Buddhism says "Hey, we're all impermanent. Fuck that, we don't even exist. We only think we exist. That's ignorance, and must be overcome, and then we can dissipate. Buddha's no god, he's just a guy. He'll be dust soon." Jesus says "Here's my main lessons: love eachother. Forgive eachother. Love the sinner, hate the sin. Be nice."

Zen Buddhists say "Yeah, so Buddha is one of a line of Buddhas, which will culminate in Maitreya Buddha, the Buddha of the future, coming and saving everyone. But you know who's cooler than Buddha? Boddhisatvas, people who have attained the knowledge of Buddha but...uh...not achieved nirvana. Yeah." Pat Robertson says "I love all my fellow Christians, and I hope they unite me in hoping that Hugo Chavez gets a bullet to the head."

So, different initial teachings lead to different antitheses. My point was just that some people were saying "egotistical Buddhist? But that's a contradiction!", and I'm just adding, "Well, he's a Zen Buddhist, which is a contradiction right there anyway."
posted by Bugbread at 10:29 AM on December 27, 2005


bugbread, you ain't read enough zen. leave it at that. but you sure talked to enough Pat-Robertson-masters, whoever they are. it's no-horse, i can tell you that much.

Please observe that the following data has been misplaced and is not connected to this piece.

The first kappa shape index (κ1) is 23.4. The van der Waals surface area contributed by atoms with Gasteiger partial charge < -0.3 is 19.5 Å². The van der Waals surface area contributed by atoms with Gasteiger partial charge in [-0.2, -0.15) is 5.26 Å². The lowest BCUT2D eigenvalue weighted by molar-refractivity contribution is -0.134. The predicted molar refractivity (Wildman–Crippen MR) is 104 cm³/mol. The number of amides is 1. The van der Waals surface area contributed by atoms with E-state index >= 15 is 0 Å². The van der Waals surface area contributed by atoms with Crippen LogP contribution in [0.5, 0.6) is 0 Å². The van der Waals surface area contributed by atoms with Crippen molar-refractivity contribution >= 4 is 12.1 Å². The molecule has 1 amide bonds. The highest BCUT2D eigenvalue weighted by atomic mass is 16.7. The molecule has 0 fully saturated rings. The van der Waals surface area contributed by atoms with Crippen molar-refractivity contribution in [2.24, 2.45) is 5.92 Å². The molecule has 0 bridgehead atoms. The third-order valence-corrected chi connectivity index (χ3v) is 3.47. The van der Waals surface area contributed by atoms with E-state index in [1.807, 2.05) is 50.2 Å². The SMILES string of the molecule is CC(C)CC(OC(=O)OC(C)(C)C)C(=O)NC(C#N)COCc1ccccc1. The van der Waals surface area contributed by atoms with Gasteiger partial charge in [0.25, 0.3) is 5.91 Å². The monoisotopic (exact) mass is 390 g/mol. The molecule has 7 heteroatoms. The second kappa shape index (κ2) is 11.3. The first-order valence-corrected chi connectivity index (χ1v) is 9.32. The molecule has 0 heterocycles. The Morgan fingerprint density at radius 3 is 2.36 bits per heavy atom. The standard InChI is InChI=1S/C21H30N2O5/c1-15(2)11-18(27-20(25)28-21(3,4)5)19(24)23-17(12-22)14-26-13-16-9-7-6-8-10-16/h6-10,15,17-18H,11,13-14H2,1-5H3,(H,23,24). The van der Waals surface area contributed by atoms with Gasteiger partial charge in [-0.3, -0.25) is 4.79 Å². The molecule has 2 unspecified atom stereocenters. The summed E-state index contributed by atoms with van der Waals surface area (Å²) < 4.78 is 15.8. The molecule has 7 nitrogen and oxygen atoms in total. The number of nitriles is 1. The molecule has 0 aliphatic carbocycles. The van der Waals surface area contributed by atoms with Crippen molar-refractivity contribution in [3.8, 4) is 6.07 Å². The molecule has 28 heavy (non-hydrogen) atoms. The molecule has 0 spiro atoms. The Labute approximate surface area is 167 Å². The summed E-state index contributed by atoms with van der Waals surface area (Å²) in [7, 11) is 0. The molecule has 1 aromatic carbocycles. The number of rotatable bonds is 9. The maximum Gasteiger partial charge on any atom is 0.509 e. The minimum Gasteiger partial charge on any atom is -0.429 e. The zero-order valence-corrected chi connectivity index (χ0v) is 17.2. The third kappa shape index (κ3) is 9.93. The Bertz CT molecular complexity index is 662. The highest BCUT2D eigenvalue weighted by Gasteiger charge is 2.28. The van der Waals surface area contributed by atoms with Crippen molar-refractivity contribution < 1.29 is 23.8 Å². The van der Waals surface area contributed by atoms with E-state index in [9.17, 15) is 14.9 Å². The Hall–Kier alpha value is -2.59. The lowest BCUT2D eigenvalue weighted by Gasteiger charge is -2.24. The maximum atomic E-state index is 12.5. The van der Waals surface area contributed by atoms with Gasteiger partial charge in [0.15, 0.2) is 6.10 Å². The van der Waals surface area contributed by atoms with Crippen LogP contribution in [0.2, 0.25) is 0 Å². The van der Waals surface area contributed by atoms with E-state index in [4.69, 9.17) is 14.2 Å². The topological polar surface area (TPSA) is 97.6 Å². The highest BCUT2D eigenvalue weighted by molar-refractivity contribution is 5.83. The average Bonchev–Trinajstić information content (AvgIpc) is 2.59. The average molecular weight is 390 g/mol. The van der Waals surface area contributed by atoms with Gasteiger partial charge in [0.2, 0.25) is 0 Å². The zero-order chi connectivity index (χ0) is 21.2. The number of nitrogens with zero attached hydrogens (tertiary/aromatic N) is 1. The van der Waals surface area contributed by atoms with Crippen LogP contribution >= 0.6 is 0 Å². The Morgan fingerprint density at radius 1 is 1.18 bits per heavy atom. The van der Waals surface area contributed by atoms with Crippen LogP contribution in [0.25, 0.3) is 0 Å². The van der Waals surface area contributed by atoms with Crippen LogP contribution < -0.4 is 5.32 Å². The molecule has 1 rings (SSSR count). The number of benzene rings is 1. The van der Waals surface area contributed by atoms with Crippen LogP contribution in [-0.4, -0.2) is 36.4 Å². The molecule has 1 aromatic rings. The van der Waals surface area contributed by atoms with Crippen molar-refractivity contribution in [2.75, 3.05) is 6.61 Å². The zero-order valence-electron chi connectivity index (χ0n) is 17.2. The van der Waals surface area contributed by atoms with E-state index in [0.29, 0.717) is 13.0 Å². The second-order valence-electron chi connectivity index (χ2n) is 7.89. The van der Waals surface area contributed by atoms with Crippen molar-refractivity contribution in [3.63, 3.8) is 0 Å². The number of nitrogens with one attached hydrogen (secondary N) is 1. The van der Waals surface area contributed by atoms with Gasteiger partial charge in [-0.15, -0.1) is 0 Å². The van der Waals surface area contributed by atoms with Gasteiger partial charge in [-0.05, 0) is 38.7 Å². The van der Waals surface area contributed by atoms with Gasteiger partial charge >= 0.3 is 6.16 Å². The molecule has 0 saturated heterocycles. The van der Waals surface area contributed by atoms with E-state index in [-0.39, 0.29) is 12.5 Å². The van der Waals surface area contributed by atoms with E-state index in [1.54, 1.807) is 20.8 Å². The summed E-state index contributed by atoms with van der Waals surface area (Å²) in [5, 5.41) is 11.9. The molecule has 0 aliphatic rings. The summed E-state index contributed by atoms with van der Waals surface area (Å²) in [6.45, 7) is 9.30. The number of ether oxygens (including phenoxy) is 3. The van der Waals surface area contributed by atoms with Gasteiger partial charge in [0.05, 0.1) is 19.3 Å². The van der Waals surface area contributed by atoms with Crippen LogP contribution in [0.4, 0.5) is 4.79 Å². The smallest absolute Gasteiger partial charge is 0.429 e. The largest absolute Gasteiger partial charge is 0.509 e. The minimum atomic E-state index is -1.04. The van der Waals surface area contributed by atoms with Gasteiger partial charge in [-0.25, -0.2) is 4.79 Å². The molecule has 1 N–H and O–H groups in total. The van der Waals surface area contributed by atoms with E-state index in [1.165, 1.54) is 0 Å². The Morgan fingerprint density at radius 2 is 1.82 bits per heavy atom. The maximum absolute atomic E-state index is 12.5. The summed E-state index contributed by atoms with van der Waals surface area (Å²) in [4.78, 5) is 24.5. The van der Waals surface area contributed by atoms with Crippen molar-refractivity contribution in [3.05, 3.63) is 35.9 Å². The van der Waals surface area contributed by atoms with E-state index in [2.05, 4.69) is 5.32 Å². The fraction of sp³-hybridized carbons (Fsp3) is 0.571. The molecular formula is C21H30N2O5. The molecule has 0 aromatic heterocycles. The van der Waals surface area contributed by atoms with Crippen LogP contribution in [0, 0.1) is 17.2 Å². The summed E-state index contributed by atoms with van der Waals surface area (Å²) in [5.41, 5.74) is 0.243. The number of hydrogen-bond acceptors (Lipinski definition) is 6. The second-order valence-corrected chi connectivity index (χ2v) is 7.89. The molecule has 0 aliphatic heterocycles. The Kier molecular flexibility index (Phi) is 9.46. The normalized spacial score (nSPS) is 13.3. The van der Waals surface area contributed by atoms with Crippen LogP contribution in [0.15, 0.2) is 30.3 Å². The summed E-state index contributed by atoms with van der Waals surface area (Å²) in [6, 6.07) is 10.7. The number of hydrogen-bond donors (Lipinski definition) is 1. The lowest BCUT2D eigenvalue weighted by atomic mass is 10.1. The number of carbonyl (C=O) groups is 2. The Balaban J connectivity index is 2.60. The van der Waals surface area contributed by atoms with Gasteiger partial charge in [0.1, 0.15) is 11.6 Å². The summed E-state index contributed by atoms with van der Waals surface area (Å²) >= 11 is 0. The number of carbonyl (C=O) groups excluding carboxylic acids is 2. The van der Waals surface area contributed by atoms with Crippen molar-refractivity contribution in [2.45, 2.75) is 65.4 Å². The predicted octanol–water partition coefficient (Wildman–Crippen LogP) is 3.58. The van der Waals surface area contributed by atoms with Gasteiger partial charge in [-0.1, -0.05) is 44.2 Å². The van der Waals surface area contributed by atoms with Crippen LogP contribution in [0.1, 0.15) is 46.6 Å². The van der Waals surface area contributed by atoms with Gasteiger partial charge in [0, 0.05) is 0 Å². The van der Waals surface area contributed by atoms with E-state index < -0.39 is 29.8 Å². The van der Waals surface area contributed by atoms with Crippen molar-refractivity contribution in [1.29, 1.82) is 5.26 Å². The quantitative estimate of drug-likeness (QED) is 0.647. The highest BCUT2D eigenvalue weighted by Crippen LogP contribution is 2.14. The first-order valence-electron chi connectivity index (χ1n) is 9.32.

I've yet to find anything espoused by anarchists, peace lovers, socialists, communists, green , vegan activists... damn, any ist at all, that wasn't seriously debunked by a college level econ 101 class.

People don't need time, and they don't need money. They need food and shelter. How can they get them? It ain't green-arch-socia-activism baby. It surely ain't.
posted by ewkpates at 10:39 AM on December 27, 2005


Ewkpates, I dunno, I've done my research on a lot of Zen (I prefer Ch'an, and freely admit I know diddlysquat about Soen), and admit that when it comes down to individual teachings, it has some stuff in common with the teachings of Buddhism (it's not as far out as the whole devotional Mahayana shit), but the very fact that it accepts the Lotus Sutra is pretty much a snub at Buddha. "Yeah, you said that we're all just impermanent, insubstantial trappings of ignorance, and that with enlightenment we cease to be, but, hey, fuck that, we've just promoted you to the status of Eternal God!"
posted by Bugbread at 10:47 AM on December 27, 2005